Extending Channel Complementarity Theory to mHealth Adoption
Technology adoption in health domains has attracted wide attention of scholars and has been studied from many theoretical perspectives such as technology acceptance model, social exchange theory, and identity theories [- ]. On the basis of channel complementarity theory, this study focuses on the impact of external environment (resource scarcity and accessibility) on technology adoption. Dutta-Bergman constructed channel complementarity theory and suggested the idea of media complementarity [ , ]. Channel complementarity theory argues that individuals will use any available channel to meet their needs [ ]. We conceptualize the process of appointment channels selection as an individual information acquisition process by drawing on the theory of channel complementarity. With the development of internet technologies and mHealth, a variety of services channels are emerging. Patients will choose any available channels to obtain needed medical resources, including mobile service channel (online) and traditional channels (offline). The complementary or displacement effects of the channels are manifested under the influence of the external environment. In our research context, the scarcity of medical resources will lead to the competition of patients for medical resources, thus affecting the choice of patients’ service channels and ultimately affecting patients’ technology adoption. In addition, the accessibility of medical resources for patients is varying, which will inevitably affect the choice of service channels and the adoption of mHealth.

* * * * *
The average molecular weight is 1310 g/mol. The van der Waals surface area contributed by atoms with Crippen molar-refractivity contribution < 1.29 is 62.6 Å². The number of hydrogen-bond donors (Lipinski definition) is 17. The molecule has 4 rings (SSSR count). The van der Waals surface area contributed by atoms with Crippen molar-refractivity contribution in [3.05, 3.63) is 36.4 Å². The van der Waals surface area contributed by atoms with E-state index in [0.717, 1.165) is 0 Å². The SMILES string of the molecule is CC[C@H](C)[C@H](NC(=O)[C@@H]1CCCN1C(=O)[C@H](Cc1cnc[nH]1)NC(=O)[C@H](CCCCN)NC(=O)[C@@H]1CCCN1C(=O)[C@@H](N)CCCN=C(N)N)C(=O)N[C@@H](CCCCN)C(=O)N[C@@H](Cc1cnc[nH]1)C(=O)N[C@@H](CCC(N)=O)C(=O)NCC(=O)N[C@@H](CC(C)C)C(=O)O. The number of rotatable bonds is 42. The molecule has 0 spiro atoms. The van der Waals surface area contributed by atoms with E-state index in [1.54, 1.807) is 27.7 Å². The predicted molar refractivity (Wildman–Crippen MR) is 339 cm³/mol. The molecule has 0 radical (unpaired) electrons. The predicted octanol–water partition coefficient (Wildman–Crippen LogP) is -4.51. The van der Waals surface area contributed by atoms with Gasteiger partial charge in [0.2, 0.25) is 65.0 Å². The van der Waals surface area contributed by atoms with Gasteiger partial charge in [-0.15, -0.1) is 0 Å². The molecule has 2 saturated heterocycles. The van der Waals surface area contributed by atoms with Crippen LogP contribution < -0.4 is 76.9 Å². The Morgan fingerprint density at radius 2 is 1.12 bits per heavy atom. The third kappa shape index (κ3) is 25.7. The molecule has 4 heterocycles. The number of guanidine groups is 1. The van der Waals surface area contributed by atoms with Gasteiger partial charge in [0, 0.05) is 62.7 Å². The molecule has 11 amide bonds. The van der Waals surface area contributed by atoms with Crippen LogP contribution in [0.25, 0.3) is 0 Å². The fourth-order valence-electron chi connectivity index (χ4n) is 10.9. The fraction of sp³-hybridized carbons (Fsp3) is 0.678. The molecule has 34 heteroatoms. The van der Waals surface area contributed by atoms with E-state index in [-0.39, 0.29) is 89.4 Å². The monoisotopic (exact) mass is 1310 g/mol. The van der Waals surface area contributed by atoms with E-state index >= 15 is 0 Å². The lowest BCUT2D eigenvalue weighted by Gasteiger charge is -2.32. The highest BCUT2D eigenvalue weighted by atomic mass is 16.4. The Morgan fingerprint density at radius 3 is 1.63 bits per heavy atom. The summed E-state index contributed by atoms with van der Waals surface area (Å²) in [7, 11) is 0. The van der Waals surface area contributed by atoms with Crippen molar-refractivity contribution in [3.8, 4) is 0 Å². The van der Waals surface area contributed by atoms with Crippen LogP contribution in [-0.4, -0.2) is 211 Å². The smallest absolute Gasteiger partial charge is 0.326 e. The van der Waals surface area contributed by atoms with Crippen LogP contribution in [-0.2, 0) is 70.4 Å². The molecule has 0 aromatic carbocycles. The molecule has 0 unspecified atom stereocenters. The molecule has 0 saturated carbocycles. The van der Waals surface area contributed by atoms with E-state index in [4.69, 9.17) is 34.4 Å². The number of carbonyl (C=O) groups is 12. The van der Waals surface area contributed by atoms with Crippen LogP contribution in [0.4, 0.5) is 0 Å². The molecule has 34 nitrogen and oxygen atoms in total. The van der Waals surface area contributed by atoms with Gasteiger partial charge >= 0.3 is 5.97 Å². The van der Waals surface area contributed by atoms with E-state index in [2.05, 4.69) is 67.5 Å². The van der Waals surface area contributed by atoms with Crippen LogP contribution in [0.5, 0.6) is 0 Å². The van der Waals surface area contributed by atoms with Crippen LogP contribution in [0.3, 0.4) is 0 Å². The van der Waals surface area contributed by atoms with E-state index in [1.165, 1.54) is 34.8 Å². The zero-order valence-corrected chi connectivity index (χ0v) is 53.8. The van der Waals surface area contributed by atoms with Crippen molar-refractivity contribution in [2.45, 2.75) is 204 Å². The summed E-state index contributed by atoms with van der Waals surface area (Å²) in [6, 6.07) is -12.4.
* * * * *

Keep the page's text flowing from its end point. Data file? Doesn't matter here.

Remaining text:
Research Model and Hypotheses
Extant studies mainly focus on the impact of individual characteristics or technological factors on adoption of mHealth [- ]. To our knowledge, few studies have considered the impact of the external environment, which may also exert a great influence on patients and their behavior [ , ]. Therefore, we believe that it is necessary to address this gap by studying the impact of the external environment on the adoption of mHealth. In this study, the external environment is characterized in reference to the scarcity and accessibility of medical resources. The scarcity of medical resources is measured according to the patient’s choice of 1 of 2 different physician types, chief physician (higher value, more scarce) or associate chief physician (lower value, less scarce). Accessibility is measured by the distance from the patient’s location to the hospital. In addition, we examine the moderating role of experience with mHealth in the relationship between medical resource scarcity and accessibility and mHealth adoption. The conceptual model of our research is illustrated in . The research hypotheses in detail are presented as follows.